Ahead of the May 25 European Elections, the most intense campaigning may not be by the candidates or the political parties. Instead, some of the most passionate campaigns are more grassroots efforts focused on for a start stirring up the interest of the European electorate. GO

At NETmundial Brazil: Is "Multistakeholderism" Good for the Internet?

Today and tomorrow Brazil is hosting NETmundial, a global multi-stakeholder meeting on the future of Internet governance. GO

Brazilian President Signs Internet Bill of Rights Into Law at NetMundial

Earlier today Brazil's President Dilma Rousseff sanctioned Marco Civil, also called the Internet bill of rights, during the global Internet governance event, NetMundial, in Brazil.

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tuesday >

Ruck.us Reboots As a Candidate Digital Toolkit That's a Bit Too Like Democracy.com

Ruck.us launched with big ambitions and star appeal, hoping to crack the code on how to get millions of people to pool their political passions through their platform. When that ambition stalled, its founder Nathan Daschle--son of the former Senator--decided to pivot to offering political candidates an easy-to-use free web platform for organizing and fundraising. Now the new Ruck.us is out from stealth mode, entering a field already being served by competitors like NationBuilder, Salsa Labs and Democracy.com. And strangely enough, Ruck.us seems to want its early users to ask Democracy.com for help. GO

Armenian Legislators: You Can Be As Anonymous on the 'Net As You Like—Until You Can't

A proposed bill in Armenia would make it illegal for media outlets to include defamatory remarks by anonymous or fake sources, and require sites to remove libelous comments within 12 hours unless they identify the author.

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The Good Wife Looks for the Next Snowden and Outwits the NSA

Even as the real Edward Snowden faces questions over his motives in Russia, another side of his legacy played out for the over nine million viewers of last night's The Good Wife, which concluded its season long storyline exploring NSA surveillance. In the episode titled All Tapped Out, one young NSA worker's legal concerns lead him to becoming a whistle-blower, setting off a chain of events that allows the main character, lawyer Alicia Florrick (Julianna Margulies), and her husband, Illinois Governor Peter Florrick (Chris Noth), to turn the tables on the NSA using its own methods. GO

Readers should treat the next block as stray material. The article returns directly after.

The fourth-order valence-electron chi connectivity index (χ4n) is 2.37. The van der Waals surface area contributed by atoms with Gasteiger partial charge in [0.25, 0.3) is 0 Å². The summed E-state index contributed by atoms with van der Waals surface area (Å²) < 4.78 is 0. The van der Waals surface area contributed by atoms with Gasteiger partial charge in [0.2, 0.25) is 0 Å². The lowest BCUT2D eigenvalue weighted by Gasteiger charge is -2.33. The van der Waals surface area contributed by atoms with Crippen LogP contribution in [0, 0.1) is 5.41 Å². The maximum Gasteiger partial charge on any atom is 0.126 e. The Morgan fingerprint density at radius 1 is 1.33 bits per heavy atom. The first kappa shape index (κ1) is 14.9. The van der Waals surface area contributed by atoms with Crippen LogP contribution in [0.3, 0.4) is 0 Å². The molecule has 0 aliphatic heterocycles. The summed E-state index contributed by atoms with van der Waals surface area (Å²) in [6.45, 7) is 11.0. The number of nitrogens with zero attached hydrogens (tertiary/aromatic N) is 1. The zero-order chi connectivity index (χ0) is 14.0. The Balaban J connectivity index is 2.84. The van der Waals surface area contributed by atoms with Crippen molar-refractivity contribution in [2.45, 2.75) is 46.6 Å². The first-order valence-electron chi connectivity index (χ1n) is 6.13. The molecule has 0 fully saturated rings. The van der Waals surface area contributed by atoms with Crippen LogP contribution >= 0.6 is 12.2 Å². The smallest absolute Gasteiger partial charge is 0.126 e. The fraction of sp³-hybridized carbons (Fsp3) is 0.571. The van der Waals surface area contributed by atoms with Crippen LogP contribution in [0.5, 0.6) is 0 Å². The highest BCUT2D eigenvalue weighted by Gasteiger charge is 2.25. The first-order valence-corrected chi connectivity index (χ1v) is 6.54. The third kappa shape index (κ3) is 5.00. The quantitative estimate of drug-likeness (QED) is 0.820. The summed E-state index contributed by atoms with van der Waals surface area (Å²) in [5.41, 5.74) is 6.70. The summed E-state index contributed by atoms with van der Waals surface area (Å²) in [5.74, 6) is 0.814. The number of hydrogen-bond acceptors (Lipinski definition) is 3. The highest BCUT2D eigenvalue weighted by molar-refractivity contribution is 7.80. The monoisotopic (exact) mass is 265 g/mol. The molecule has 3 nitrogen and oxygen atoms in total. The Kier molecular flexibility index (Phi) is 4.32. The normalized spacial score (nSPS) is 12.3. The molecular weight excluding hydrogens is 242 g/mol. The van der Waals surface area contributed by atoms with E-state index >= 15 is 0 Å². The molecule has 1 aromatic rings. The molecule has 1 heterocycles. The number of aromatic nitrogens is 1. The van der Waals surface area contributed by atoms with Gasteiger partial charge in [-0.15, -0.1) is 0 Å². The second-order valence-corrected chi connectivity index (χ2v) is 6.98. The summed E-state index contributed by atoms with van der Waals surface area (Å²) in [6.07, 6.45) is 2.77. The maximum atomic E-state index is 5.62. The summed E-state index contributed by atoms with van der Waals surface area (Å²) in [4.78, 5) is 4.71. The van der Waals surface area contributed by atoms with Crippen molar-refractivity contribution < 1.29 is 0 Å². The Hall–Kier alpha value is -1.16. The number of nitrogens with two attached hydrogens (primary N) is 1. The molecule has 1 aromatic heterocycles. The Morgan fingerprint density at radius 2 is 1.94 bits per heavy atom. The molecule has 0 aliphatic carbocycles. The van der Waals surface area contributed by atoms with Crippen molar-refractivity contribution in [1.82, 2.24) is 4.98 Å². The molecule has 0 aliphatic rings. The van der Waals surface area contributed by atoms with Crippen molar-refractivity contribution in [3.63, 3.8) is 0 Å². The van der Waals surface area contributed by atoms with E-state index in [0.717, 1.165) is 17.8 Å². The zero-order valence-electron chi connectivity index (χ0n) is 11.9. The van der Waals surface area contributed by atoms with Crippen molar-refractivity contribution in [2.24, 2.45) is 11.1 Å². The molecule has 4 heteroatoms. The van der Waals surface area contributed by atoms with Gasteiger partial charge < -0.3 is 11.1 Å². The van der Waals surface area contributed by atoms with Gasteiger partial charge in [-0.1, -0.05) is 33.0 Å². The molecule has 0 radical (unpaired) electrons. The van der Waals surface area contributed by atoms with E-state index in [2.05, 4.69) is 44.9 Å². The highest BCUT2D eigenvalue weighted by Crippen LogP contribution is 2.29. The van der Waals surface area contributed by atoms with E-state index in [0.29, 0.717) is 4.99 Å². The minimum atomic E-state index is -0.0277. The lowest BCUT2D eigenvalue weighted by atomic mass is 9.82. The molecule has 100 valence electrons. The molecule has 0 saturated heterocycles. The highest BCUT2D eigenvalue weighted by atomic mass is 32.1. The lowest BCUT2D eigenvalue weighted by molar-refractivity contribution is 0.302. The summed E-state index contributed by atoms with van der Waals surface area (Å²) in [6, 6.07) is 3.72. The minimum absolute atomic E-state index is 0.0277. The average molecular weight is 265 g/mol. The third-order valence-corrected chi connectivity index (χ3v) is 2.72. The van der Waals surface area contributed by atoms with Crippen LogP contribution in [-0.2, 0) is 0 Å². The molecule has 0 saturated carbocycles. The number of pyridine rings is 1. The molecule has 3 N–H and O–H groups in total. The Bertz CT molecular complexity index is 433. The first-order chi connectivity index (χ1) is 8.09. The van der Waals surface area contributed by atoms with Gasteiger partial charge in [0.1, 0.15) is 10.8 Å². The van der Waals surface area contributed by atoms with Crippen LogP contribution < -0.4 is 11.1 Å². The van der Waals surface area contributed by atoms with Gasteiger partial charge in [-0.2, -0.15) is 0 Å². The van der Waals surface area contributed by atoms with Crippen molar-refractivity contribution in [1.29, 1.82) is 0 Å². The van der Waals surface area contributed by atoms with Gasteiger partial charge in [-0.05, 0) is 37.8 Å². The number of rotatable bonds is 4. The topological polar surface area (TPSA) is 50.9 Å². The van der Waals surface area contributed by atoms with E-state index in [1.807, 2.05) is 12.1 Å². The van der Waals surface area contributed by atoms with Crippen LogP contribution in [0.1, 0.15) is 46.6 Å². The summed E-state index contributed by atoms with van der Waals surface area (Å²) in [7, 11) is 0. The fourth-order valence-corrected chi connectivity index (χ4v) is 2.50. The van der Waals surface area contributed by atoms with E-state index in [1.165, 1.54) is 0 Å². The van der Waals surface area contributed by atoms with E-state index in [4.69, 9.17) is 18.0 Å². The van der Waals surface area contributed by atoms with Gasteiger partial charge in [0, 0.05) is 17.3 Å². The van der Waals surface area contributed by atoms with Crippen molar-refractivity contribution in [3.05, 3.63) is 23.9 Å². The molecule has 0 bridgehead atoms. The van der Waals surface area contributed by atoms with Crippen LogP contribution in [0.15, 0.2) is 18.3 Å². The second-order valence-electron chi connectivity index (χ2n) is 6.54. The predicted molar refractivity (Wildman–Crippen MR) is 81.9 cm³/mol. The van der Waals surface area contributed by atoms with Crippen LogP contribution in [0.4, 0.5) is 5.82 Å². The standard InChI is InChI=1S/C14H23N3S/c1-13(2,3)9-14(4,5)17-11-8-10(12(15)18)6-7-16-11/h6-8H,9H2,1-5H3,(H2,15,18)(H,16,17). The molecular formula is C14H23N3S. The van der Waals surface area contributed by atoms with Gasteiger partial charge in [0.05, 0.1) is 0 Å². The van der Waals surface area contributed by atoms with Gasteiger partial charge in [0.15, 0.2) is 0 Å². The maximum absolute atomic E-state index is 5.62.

The Expanding Reach of China's Crowdsourced Environmental Monitoring Site, Danger Maps

Last week billionaire businessman Jack Ma, founder of the e-commerce company Alibaba, appealed to his “500 million-strong army” of consumers to help monitor water quality in China. Inexpensive testing kits sold through his company can be used to measure pH, phosphates, ammonia, and heavy metal levels, and then the data can be uploaded via smartphone to the environmental monitoring site Danger Maps. Although the initiative will push the Chinese authorities' tolerance for civic engagement and activism, Ethan Zuckerman has high hopes for “monitorial citizenship” in China.

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The 13 Worst Bits of Russia's Current and Maybe Future Internet Legislation

It appears that Russia is on the brink of passing still more repressive Internet regulations. A new telecommunications bill that would require popular blogs—those with 3,000 or more visits a day—to join a government registry and conform to government-mandated standards is expected to pass this week. What follows is a list of the worst bits of both proposed and existing Russian Internet law. Let us know in the comments or on Twitter if we missed anything.